Location: Webbers Falls Oklahoma

Biographical Sketch of Mrs. Lee Cook

Nannie, daughter of Clark and Lydia (Smith) Swimmer, was born in the Cherokee Nation. Educated in Cherokee National schools. Married at Webbers Falls in 1898 Lee Cook. They are the parents of: Andrew, who served three months in the World war; Glenn, and Evaline Cook. Mr. Cook is a farmer.

Biographical Sketch of Mrs. Emma Nora Gatlin

(See Grant and Oolootsa)-Emma Nora, daughter of Frank and May (Hanks) Rhomer, was born February 2, 1889, and educated at Webber Falls and the Cherokee National Female Seminary. She married Samuel Bell Maxey, son of James and Matilda (Yearby) Gatlin, born May 25, 1887. Mr. and Mrs. Gatlin are residents of Webbers Falls. James, son of James and Lucy (McCoy) Gatlin married Matilda Yearby and they the parents of Samuel Bell Maxey Gatlin. Calvin Jones Hanks married Emma Walker the daughter of John Lowery and Charlotte (Ratliff) McCoy, and they were the parents of May Rhomer.

Slave Narrative of R. C. Smith

Person Interviewed: R. C. Smith Occupation: Prophet One morning in May I heard a poor rebel say; “The federal’s a home guard Dat called me from home…” I wish I was a merchant And could write a fine hand, I’d write my love a letter So she would understand. I wish I had a drink of brandy, And a drink of wine, To drink wid dat sweet gal How I wish dat she was mine. If I had a drink of brandy No longer would I roam, I’d drink it wid dat gal of mine Dat wishes me back home.

Slave Narrative of Lucinda Vann

Place of Birth: Webbers Falls, Oklahoma Age: 92-100+ Yes, Sa. My name’s Lucinda Vann, I’ve been married twice but, that don’t make no difference. Indians wouldn’t allow their slaves to take their husband’s name. Oh, Lord, no. I don’t know how old I is; some folks say I’se ninety-two and some say I must be a hundred. I’se born across the river in the plantation of old Jim Vann in Webbers Falls, I’se born right in my marster and missus bed. Yes I was. You see, I’se one of them sudden cases. My mother, Betsy Vann, worked in the big

Slave Narrative of Morris Sheppard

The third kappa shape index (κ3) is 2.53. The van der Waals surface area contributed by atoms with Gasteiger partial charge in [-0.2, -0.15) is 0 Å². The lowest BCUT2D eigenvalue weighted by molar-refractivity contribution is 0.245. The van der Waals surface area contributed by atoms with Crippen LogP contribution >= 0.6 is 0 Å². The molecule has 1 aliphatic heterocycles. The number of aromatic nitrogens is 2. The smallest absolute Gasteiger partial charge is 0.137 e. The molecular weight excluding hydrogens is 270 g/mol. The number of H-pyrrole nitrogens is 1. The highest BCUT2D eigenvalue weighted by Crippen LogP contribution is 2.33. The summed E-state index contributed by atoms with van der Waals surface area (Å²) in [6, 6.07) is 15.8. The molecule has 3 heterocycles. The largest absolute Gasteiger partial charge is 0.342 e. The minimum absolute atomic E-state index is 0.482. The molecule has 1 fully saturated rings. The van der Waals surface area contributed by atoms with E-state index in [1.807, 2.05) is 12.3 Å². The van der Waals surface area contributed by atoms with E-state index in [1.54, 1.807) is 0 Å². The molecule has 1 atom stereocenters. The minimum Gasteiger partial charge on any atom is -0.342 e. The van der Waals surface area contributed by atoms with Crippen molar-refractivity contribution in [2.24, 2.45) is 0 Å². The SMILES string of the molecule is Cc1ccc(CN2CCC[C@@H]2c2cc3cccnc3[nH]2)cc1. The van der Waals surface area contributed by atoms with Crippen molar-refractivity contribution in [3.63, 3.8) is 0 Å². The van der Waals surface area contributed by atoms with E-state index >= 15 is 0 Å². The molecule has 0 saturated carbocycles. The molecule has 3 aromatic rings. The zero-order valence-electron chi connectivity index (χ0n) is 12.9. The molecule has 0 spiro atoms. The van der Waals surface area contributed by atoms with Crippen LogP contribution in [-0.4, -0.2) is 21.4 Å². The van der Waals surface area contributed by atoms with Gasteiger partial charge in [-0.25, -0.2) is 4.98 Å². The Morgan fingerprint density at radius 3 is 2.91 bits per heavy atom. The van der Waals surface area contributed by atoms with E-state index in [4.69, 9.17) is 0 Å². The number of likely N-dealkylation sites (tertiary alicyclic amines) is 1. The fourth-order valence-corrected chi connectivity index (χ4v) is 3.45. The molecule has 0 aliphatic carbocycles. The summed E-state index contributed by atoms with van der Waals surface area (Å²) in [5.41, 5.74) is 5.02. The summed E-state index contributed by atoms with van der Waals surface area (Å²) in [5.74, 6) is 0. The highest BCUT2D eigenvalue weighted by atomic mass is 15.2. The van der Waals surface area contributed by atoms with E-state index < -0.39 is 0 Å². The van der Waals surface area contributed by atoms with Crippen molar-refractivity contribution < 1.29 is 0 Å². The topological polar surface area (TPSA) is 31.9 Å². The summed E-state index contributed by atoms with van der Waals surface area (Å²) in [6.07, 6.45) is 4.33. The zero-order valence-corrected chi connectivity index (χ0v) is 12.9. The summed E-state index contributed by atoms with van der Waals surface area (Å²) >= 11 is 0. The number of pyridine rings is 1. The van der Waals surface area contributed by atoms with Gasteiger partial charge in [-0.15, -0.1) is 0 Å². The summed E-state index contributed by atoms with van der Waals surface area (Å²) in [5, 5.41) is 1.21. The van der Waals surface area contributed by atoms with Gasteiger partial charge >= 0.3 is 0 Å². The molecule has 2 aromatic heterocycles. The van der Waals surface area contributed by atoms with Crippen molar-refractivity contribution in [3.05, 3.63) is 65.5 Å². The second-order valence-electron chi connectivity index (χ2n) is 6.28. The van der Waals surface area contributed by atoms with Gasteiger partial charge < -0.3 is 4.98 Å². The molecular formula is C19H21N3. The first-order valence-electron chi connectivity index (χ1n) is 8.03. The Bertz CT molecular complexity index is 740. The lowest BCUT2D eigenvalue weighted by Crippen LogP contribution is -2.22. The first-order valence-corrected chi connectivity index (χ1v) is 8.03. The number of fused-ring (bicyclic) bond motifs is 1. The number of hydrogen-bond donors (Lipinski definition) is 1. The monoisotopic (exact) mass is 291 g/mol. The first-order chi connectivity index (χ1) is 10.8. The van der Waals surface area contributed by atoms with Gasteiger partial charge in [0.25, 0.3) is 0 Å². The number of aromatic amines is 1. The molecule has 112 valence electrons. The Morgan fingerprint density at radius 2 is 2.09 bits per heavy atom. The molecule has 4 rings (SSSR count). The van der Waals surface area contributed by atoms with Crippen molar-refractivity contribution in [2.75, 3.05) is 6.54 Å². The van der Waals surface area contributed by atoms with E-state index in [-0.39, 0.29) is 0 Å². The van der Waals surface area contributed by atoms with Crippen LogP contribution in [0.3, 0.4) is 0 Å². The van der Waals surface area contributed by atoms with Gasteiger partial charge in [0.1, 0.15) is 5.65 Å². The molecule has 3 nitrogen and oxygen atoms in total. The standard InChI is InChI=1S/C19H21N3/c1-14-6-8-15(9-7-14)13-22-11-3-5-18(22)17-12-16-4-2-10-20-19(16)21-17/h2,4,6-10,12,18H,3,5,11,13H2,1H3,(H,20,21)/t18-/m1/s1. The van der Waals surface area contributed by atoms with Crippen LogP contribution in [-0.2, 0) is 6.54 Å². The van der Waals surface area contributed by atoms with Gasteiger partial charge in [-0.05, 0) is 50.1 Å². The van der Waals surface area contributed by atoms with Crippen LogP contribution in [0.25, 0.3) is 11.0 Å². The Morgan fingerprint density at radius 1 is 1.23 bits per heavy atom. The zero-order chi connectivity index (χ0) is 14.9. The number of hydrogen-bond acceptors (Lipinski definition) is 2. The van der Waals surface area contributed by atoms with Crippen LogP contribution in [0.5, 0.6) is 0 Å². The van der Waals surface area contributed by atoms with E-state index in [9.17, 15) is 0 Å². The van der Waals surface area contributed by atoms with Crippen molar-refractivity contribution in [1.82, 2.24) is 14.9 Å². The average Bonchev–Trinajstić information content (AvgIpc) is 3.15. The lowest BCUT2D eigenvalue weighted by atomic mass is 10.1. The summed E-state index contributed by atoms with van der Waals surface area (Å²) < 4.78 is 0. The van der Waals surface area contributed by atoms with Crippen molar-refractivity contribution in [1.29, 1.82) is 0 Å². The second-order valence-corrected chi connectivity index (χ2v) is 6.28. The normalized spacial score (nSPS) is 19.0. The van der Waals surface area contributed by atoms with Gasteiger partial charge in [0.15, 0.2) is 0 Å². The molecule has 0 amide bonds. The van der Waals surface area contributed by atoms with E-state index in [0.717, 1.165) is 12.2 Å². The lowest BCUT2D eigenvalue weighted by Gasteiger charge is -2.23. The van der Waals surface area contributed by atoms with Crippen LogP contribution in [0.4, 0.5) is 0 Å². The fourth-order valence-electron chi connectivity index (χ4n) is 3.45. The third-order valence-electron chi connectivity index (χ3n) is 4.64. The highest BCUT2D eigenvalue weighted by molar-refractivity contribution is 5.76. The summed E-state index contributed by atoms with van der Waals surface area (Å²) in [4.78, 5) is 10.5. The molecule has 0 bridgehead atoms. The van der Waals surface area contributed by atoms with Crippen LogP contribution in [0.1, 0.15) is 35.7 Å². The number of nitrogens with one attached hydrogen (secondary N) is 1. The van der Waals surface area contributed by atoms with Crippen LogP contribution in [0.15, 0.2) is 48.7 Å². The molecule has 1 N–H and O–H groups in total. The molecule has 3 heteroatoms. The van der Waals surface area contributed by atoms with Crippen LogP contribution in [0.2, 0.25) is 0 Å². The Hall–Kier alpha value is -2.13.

Person Interviewed: Morris Sheppard Location: Fort Gibson, Oklahoma Date of Birth: November, 1852 Age: 85 Old Master tell me I was borned in November 1852, at de old home place about five miles east of Webbers Falls, mebbe kind of northeast, not far from de east bank of de Illinois River. Master’s name was Joe Sheppard, and he was a Cherokee Indian. Tall and slin and handsome. He had black eyes and mustache but his hair was iron gray, and everybody liked him because he was so good-natured and kind. I don’t remember old Mistress’ name. My mammy was a

Slave Narrative of Harriett Robinson

Person Interviewed: Harriet Robinson Location: Oklahoma City, Oklahoma Place of Birth: Bastrop, Texas Date of Birth: September 1, 1842 Age: 95 I was born close to Webbers Falls, in the Canadian District of the Cherokee Nation, in the same year that my pappy was blowed up and killed in the big boat accident that killed my old Master. I never did see my daddy excepting when I was a baby and I only know what my mammy told me about him. He come from across the water when he was a little boy, and was grown when old Master Joseph

Slave Narrative of Betty Robertson

Person Interviewed: Betty Robertson Location: Fort Gibson, Oklahoma Age: 93 I was born close to Webbers Falls, in the Canadian District of the Cherokee Nation, in the same year that my pappy was blowed up and killed in the big boat accident that killed my old Master. I never did see my daddy excepting when I was a baby and I only know what my mammy told me about him. He come from across the water when he was a little boy, and was grown when old Master Joseph Vann bought him, so he never did learn to talk much

Slave Narrative of Phyllis Petite

Person Interviewed: Phyllis Petite Location: Fort Gibson, Oklahoma Place of Birth: Rusk County, Texas Age: 83 I was born in Rusk County, Texas, on a plantation about eight miles east of Belleview. There wasn’t no town where I was born, but they had a church. My mammy and pappy belonged to a part Cherokee named W. P. Thompson when I was born. He had kinfolks in the Cherokee Nation, and we all moved up here to a place on Fourteen-Mile Creek close to where Hulbert now is. ‘way before I was big enough to remember anything. Then, so I been

Biographical Sketch of Mrs. May Rhomer

See Grant and Oolootsa)-May, the daughter of Calvin Jones and Emma Walker (McCoy) Hanks, was born at Webbers Falls July 19, 1872; was educated at Webbers Falls and the Female Seminary. She married April 15, 1888, Frank Rhomer, born Jan. 6, 1863 in New Orleans, La. They are the parents of Emma Nora, born February 2, 1889; May Frances, born November 17, 1891; Margaret Bell, born April 2, 1894; and Fannie Charlotte Rhomer, born March 20, 1896. The Rhomers are farmers near Webbers Falls. Margaret Belle Rhomer married Robert Preston Vann, Jr. of Webbers Falls. Mr. Vann was killed in

Biography of O. H. P. Brewer

O. H. P. Brewer, member of the Muskogee county bar, who on the 8th of August, 1921, retired from the office of postmaster, having filled the position for eight years, has devoted no inconsiderable part of his life to public service and his labors have constituted an important force for public good. Mr. Brewer was born at Webbers Falls, in the Indian Territory, a little village situated twenty-five miles southeast of Muskogee. His parents were Cherokee citizens, who voluntarily removed from Georgia to the Indian Territory in 1838, in accordance with the terms of a congressional act. His father, O.